The easiest way to achieve this is to utilise your outdoor time. You just need a comfortable pair of shoes and you can head out for a walk. Walk briskly so that you get a little breathless and aim for 20 minutes a day, a little more if you can. If you want to be more vigorous then you could try running. Obviously, you are going to need some trainers and comfortable clothes. Usually I would advise checking with your GP before starting but, as things stand, that may be difficult. If you have any underlying health conditions you may want to stick to gentle exercise until you can get advice. But, if not, take some responsibility for yourself; start slowly and build up. When starting to exercise it is easy to do too much out of initial enthusiasm – try to avoid this. Alternate running and walking and build up slowly, using a couch to 5k app if you’d find coaching helpful. If you’re used to running, go for it! Use your outdoor time to keep up with your good habit. You can also get a good cardio workout at home through workout videos and dancing. I’ve done Zumba in lockdown in the living room in an online group! There are many others.
When people think of strength building, they immediately think of weightlifting and whilst that is a good way to build strength, it’s not easily accessible at home to all… except that’s not entirely true! You have the perfect heavy thing with you, right now, at your disposal. Your body! You can use the weight of your body to build up strength, and, if my friends on Facebook are right, during lockdown there is maybe a little more weight available to us in our bodies than there was a few weeks back…. There certainly is in mine! There are lots of online resources that will show you how to do squats, press-ups, crunches, and other exercises correctly. ‘Form’ (how you do the exercise safely) is crucial here so have a look at how to do these things if you’ve not done them before.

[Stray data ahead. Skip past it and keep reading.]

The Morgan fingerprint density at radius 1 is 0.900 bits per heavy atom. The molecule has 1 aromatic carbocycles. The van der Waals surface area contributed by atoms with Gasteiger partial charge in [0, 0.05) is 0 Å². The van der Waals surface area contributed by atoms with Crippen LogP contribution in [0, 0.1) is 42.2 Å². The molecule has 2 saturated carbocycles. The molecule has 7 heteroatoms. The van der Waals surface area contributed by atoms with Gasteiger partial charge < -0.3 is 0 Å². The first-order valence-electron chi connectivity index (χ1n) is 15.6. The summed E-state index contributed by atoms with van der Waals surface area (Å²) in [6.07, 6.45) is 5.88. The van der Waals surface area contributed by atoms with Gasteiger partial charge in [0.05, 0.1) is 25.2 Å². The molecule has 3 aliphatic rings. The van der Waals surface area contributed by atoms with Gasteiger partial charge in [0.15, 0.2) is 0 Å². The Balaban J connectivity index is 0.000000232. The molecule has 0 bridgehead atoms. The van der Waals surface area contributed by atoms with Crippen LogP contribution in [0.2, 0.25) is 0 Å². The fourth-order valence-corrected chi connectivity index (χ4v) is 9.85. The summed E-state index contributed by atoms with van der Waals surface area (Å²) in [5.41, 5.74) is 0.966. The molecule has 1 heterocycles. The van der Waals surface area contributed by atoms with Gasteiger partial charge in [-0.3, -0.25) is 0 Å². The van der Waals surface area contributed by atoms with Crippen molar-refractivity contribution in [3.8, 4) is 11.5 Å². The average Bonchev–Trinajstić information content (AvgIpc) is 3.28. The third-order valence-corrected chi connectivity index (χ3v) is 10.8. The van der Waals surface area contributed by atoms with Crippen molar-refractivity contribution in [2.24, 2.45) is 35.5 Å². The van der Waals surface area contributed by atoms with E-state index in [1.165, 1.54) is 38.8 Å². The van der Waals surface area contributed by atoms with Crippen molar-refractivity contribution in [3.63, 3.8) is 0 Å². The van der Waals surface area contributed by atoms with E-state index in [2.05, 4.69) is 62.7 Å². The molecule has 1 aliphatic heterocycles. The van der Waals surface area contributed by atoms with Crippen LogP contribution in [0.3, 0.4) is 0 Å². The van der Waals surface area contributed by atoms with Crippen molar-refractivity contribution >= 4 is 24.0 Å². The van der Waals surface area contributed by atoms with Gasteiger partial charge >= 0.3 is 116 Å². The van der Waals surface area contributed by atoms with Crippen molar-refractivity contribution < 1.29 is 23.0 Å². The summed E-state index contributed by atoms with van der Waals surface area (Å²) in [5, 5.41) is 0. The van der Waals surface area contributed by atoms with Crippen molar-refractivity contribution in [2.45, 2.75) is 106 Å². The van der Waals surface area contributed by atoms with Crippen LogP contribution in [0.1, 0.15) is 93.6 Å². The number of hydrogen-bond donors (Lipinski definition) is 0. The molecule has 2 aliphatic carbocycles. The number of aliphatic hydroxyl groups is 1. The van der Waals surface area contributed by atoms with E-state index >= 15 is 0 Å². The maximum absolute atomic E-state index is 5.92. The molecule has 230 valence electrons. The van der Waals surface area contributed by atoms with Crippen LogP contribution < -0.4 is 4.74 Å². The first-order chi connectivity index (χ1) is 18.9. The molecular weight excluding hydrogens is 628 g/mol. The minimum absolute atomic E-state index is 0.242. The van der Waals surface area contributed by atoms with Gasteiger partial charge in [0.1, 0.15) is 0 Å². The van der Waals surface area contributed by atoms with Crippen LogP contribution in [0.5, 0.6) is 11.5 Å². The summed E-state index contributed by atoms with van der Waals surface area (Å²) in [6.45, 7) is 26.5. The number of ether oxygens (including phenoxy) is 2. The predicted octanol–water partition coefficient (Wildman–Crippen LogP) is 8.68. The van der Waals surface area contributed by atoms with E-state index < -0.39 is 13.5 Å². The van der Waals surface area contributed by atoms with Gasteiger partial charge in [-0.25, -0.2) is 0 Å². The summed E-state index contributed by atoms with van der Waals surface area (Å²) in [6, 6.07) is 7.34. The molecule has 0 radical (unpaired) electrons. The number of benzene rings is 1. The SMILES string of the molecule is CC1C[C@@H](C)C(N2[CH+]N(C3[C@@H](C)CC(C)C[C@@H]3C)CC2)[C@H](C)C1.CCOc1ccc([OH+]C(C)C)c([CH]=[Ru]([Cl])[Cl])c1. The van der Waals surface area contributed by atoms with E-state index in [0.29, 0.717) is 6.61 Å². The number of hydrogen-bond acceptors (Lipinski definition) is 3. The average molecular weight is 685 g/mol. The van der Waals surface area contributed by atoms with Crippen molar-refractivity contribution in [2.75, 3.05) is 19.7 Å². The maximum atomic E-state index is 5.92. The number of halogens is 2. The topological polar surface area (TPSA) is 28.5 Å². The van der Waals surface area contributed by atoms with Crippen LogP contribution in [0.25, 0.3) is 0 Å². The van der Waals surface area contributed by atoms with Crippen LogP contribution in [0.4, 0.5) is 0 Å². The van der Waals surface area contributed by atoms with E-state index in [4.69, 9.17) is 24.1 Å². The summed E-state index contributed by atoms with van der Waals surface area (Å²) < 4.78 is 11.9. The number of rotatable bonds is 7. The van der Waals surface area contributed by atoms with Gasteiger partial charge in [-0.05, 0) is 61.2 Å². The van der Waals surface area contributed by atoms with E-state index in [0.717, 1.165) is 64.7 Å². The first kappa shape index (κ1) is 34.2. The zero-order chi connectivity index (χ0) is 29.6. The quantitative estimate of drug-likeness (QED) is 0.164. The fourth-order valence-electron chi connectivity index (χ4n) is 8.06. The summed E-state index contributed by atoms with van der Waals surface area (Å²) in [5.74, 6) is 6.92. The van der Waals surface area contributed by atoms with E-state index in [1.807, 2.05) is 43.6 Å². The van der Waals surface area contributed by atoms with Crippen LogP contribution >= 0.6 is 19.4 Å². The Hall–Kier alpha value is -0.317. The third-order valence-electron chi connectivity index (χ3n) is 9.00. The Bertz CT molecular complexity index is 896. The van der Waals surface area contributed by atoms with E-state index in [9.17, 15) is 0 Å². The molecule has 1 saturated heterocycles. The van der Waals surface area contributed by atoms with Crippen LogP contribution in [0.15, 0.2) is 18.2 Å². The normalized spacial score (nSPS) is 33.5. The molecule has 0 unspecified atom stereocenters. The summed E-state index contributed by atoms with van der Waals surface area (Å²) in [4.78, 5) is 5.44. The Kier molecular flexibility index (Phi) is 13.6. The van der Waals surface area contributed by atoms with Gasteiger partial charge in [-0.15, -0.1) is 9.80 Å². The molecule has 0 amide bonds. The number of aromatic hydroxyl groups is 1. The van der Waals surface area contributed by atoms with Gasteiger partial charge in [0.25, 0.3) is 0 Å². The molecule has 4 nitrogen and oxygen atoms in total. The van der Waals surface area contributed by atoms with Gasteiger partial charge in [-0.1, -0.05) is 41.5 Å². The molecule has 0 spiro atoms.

Stretching or balance activities
My ‘go to’ activity here is yoga. It also has an element of mindfulness or meditation in it so it’s a win-win for me. The activities of yoga work on your flexibility and alleviate stiffness. This is particularly important when you are sat at your desk all day as lots of us are now having moved to business being conducted on line in front of a computer. We also may be sitting more while restricted to our homes so stretching regularly would be good. My personal favourite is Yoga with Adriene https://www.youtube.com/user/yogawithadriene. The YouTube videos are free to watch and there are lots of beginner’s classes to get you started. I do a yoga ‘flow’ as part of my morning routine most days and it really sets you up for the day. Whilst yoga is safe for most, it may not be safe for everyone. Please exercise caution with new yoga practice, especially if you have any health .
Chatterjee (2018) refers to exercise as a gateway habit. He says that if we can establish exercise as a routine then we will be able to establish routines in other places. This is particularly useful at the minute where routine may be difficult to maintain. I’ve written about the importance of routine here [link to the looking after your mental health article]. Applying yourself to something that may be a little uncomfortable and hard going can reap benefits in other areas of life where we need to overcome either physical or psychological discomfort. It can help us manage our stress response.
Hansen (2017) talking specifically about running, but the same applies to all physical activity to some extent, and explores the impact of exercise on our stress response. He says there is an impact on our cortisol level as we exercise regularly. Exercise does place a stress on the body so there is a cortisol response to it but, as you exercise regularly, the cortisol increase will be less and less. More than that though, “if you continue to exercise regularly, your level of cortisol will increase less and less, even when you are under stress from reasons other than training. Your body’s stress response, whether it be exercise or work-related, will improve as you become more physically fit. In a nutshell, training teaches the body to not overreact to stress” (Hansen 2017 loc.418).